The CFO’s Guide to AI and Machine Learning

by NetSuite, a Special Edition Newsletter contributor

The rise of artificial intelligence (AI) and machine learning (ML) has been a hot topic from board rooms to classrooms recently, dominating the discourse as people strive to understand its potential, opportunities, and risks. 

For businesses, AI and ML hold a powerful allure as companies consider how the new technologies might help boost productivity, cut costs, and gain a competitive edge. And for CFOs, AI will likely play an outsized role in helping the finance team continue its revolution to becoming more strategic, forward looking, and data driven.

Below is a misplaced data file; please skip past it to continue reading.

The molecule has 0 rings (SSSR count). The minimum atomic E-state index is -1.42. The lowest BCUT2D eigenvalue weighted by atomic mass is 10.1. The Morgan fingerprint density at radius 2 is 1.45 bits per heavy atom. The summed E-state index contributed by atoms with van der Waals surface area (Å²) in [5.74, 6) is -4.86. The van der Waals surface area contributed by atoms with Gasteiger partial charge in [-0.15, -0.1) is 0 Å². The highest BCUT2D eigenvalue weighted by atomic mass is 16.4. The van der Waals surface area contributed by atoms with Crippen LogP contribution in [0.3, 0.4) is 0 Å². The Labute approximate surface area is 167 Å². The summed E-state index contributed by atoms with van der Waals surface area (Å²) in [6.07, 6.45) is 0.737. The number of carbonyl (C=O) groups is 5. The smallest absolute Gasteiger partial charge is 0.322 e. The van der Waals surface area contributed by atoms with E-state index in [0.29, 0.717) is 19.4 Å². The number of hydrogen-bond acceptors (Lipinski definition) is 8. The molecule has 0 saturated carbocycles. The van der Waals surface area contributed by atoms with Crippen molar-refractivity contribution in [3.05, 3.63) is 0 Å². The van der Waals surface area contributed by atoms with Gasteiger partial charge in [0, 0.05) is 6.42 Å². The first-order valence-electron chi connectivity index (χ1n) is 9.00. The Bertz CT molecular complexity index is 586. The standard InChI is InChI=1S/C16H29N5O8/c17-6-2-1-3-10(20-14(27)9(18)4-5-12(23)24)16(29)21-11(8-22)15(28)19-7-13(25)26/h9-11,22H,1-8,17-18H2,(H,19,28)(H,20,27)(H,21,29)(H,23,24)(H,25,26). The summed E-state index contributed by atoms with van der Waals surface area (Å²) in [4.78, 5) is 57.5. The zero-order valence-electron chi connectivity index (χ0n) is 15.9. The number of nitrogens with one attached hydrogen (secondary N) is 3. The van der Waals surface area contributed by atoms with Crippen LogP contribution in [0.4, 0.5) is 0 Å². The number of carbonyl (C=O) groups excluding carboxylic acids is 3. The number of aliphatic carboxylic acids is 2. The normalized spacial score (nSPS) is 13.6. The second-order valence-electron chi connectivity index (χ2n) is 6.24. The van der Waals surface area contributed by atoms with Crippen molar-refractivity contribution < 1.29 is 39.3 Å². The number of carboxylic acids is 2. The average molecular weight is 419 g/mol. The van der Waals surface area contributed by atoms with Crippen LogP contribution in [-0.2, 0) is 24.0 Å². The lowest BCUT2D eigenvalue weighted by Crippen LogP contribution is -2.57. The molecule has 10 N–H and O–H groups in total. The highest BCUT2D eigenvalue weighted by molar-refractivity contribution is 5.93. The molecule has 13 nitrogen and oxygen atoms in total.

In some ways, finance chiefs will treat AI like any new technology: balancing the need to be innovative with a healthy dose of skepticism around the technology’s limits, ROI, and inherent risks. Yet AI looks likely to drastically alter the playing field. As CFOs scramble to grasp the truly wide-ranging implications of AI technologies, it can prove difficult to cut through the hype and understand the technology as it stands today and the changes it might bring. 

In this special edition of the CFOLC newsletter, we’ll break down a few common AI misconceptions, explore possible AI and ML usage in finance, and offer considerations to keep in mind—giving you a base of practical knowledge as you move your business forward. 

Understand the Difference Between AI and Machine Learning

AI and ML are often used interchangeably, but machine learning is a subset of AI. An ML system uses pattern matching, models, and probabilities that are refined as it sees more samples of very specific data.